Leinster slip their shackles to tee up a shoot-out
Leinster 50 Castres 8
AN evening that began with a nervous chill of anxious anticipation ended with a giddy rush of gleeful punters racking up the try count on their gloved fingers.
Leinster had kicked off round five with their destiny beyond their control; now they have comprehensively wrestled it back, in part with the collaboration of their final round foes, Wasps, who denied Harlequins 4-0 in Pool 2's gripping points race.
Even before the weekend's action was completed, Harlequins' inability to gain even a losing bonus in the stunning home reverse to Wasps has allowed Leinster, thanks to their own bonus, assume the director's chair in the pool.
Matt O'Connor's men will head to Coventry next weekend to face high-flying Wasps knowing that, at the very least, a losing bonus point should squeeze them through, potentially to a meeting with old foes Clermont in France.
However, after the hugely encouraging signs revealed on this potentially seminal night in Dublin, the three-time champions will have their sights set much, much higher.
"Our goal is to go all the way but our primary focus is to get out of the pool," said sky-scraping second-row Devin Toner, who elbowed his way to the large of a snaking queue of man of the match contenders in the province's most complete display of the term.
Indeed, it is not improbable - and round six in the greatest club competition has served up enough of these scenarios to invite the excitable - that should Leinster soar to even greater heights next week against Dai Young's in-form side, and results run true elsewhere, a home quarter-final could somehow land in their lap.
Rugby seasons are all about peaking at the right moments; allowing for limp Castres effecting the closest impression we've seen to a travelling Italian side, it was the quality of points scored, not just the quantity, which made one feel as if this were a seminal night's work.
With a key swathe of their players either in casualty - the unregistered Sean O'Brien and Cian Healy will again play no part next week - or deemed surplus to first XV requirements, in the guise of 145 international caps (Gordon D'Arcy, Mike Ross and Isaac Boss), there was also a sense of a team disrobing itself of the horrible 'transition' tag.
The excessive mourning for retired or absent players seemed to have lingered too long amongst those who remained.
Now, energised by the youthful vigour of such as Jack Conan, Luke McGrath and Tadhg Furlong, embellished by familiar fully fit faces like Luke Fitzgerald, Fergus McFadden and Dave Kearney, Leinster unfurled a different sense of themselves.
The ennui of the early season seemed a distant entity; true, there was an awful lot of poor play, too, beginning with seven turnovers in a ragged opening quarter and there were recidivist elements of sloppy breakdown work; ultimately though, witnessing the swashbuckling swagger return to the side's play was hugely encouraging.
O'Connor's selection was also significant, for both Leinster and Ireland - albeit the latter, quite rightly, does not concern him.
"It's probably not a major concern for me," he said when pressed on the absent Ross.
"Joe can pick whoever he likes and he'll have to make that assessment, but we'll sit down and, if we think Mike's the best man for us next week, we'll pick Mike. If we think Tadhg or Marty (Moore) is that guy, we'll pick them."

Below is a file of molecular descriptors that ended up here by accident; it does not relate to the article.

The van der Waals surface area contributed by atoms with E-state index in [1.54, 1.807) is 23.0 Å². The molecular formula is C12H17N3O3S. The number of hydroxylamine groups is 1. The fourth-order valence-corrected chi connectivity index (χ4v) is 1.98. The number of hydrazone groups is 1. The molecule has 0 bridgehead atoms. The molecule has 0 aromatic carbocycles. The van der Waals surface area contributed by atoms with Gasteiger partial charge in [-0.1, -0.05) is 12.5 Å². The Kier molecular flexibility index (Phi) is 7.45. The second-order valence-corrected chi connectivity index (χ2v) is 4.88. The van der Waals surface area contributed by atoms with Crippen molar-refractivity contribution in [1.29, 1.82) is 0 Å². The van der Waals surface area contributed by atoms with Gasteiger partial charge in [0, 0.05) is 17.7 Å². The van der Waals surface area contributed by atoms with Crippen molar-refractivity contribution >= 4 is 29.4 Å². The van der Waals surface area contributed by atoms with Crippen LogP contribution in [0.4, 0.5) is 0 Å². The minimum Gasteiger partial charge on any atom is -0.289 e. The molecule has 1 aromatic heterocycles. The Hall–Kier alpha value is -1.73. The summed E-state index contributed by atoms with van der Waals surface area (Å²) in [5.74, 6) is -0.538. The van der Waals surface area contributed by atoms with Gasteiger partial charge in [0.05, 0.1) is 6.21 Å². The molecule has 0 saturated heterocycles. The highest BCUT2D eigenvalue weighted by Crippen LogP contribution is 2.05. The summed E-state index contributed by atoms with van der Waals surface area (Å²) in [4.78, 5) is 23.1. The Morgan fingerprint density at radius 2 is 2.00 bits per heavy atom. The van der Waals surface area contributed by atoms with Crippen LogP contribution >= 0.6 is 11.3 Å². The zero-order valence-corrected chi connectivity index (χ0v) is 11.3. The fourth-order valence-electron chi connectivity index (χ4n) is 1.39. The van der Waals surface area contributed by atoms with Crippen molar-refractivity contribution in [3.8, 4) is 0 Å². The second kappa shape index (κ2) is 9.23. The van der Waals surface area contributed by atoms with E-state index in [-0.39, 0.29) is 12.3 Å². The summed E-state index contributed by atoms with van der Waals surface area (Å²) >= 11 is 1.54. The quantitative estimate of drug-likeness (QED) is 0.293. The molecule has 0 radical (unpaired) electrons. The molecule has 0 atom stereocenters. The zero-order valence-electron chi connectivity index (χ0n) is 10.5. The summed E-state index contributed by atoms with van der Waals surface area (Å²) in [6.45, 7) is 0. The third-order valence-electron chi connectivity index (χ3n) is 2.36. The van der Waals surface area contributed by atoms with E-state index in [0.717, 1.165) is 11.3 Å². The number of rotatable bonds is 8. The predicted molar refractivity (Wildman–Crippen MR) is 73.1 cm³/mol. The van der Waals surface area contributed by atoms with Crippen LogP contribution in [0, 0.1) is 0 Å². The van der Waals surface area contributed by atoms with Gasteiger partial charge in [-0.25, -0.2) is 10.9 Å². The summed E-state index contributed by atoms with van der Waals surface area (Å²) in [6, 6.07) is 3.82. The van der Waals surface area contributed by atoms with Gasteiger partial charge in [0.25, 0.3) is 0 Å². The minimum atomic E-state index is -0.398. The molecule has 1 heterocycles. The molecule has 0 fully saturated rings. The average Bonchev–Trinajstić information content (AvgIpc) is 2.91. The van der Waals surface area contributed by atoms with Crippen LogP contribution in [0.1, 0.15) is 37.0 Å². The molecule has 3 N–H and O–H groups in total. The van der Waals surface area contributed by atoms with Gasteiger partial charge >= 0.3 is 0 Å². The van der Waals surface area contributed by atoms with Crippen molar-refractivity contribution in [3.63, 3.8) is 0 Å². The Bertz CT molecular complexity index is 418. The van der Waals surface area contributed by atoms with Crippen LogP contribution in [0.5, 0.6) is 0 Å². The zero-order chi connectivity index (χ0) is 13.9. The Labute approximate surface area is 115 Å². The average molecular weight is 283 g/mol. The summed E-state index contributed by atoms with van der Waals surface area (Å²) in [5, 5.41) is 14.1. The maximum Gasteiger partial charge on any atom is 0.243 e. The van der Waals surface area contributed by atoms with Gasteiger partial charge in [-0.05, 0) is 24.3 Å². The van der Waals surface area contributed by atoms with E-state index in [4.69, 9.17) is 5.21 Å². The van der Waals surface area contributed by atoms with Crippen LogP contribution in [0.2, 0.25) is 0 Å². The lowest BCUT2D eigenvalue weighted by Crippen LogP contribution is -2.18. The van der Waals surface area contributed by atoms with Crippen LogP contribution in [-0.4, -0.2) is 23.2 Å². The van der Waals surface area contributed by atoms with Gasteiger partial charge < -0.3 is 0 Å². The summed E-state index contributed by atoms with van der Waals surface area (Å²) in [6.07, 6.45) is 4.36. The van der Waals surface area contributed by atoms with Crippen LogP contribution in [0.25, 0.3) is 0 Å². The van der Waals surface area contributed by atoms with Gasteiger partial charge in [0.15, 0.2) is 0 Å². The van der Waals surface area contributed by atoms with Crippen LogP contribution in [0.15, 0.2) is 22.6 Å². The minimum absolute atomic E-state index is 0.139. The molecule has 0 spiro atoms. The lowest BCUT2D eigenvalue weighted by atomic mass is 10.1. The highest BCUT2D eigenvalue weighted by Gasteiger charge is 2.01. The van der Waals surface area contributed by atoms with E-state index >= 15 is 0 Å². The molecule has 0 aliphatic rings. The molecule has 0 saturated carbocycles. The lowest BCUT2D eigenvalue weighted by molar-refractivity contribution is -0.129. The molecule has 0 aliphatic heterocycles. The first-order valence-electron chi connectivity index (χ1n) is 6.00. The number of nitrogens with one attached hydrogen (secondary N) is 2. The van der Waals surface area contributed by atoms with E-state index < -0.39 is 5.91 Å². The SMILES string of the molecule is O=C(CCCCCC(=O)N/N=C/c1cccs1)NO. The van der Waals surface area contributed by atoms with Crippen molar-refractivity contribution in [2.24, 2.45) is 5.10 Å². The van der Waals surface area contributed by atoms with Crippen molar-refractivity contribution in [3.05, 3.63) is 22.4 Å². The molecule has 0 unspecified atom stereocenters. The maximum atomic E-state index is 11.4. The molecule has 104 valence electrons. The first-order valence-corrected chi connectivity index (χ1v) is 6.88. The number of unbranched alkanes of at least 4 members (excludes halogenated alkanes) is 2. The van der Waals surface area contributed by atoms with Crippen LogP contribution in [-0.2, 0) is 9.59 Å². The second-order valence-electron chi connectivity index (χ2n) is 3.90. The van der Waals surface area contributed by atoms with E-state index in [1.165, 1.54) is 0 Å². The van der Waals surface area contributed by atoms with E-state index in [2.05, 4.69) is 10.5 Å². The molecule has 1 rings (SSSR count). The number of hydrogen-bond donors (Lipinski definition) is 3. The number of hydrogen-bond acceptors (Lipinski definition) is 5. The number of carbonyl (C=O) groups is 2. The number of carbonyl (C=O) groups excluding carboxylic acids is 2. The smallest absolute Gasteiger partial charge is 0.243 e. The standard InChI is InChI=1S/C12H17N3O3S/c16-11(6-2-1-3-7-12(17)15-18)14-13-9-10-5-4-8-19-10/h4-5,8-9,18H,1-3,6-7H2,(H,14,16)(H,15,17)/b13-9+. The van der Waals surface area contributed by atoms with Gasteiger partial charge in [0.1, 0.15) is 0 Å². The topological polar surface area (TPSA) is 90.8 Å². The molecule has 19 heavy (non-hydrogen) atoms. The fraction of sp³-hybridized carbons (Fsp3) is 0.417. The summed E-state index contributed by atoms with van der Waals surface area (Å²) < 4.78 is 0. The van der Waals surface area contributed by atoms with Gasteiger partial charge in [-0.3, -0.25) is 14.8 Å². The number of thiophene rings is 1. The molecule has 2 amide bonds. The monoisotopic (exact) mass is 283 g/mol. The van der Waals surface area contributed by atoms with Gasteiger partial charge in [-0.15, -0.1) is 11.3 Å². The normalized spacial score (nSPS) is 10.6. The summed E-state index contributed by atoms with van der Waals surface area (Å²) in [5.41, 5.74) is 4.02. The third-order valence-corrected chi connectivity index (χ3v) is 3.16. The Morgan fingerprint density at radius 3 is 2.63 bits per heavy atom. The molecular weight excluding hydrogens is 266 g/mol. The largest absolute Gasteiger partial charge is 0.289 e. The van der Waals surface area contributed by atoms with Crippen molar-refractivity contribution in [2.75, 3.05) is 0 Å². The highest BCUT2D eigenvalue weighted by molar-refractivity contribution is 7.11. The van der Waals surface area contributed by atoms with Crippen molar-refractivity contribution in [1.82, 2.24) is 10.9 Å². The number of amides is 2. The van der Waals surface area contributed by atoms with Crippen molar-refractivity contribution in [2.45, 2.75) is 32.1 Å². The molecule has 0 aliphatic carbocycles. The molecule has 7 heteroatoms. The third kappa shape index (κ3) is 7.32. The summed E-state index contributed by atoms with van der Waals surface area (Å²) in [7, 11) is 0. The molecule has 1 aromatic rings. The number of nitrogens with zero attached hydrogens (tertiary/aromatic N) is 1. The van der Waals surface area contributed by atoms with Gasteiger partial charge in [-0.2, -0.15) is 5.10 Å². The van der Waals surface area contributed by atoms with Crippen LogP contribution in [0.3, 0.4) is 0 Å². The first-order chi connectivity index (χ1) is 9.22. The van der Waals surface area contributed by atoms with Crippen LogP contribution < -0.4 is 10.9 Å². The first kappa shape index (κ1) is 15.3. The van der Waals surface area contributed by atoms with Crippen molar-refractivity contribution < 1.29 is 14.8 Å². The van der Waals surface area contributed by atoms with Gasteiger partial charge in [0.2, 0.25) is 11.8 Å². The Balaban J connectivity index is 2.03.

The coach rarely lost his nerve this season as much as those outside the camp have done; the players' faith in his ability has been unwavering throughout.
With Ulster's player power back-firing horribly and Munster's return to an indigenous coaching ticket falling at its first European hurdle, Leinster, so often unloved and unlovely, are poised for a second quarter-final in succession despite months of often elaborate criticism.
"We said it at the time, and no-one wanted to write it then, that we had a pretty distinct plan of what we wanted to achieve out of rounds one and two," said O'Connor as he pondered Leinster's journey between the twin fixtures that have bookended this campaign.
"We thought it was really important to make sure that we got those two wins given the way things were with the squad and the group. From that end, we weren't overly disappointed with what we got out of the first two games.
"Then we get a lot of blokes back, there is another 14-15 games under our belt so there's a hell of a lot of training time and game minutes we can call on in Coventry."
Again, persuasive arguments must be mitigated by the opposition but Leinster have played equally poor opponents this term and played like constipated drains.
At least here was an intention to attack, with Jimmy Gopperth and Ian Madigan rarely reverting to the boot.
"It is certainly the most intense we have gone into a game this year in relation to putting the opposition under pressure with the ball in play and ball in hand.
"We got the reward for that because of the circumstances," said a delighted O'Connor.
"Maybe there is a learning in it for us in that. Given the confidence that we have built and the combinations that we have got, moving forward, there is no reason why we cannot have that intent every week."
His side will now seek to do just that next week.
Leinster - R Kearney (D Fanning 68); F McFadden, L Fitzgerald, I Madigan, D Kearney; J Gopperth (G D'Arcy 63), E Reddan (L McGrath 59); M Bent (J Hagan 51), S Cronin (R Strauss 51), M Moore (T Furlong 51), D Toner, M McCarthy (K Douglas 63), J Conan, J Murphy, J Heaslip capt (D Ryan 51).
Castres - J Dumora; R Martial, T Combezou, R Cabannes capt (R Tales 59), M Garvey (A Dupont 67); D Kirkpatrick (R Grosso 64), R Kockott; S Taumoepeau (P Fa'anunu 59), M-A Rallier (M Bonelle 59), R Herrera, R Gray, C Samson (B Desroches 48), I Diarra, J Bornman (P Faasalele 49), J Beattie.
Ref - Marius Mitrea (FIR).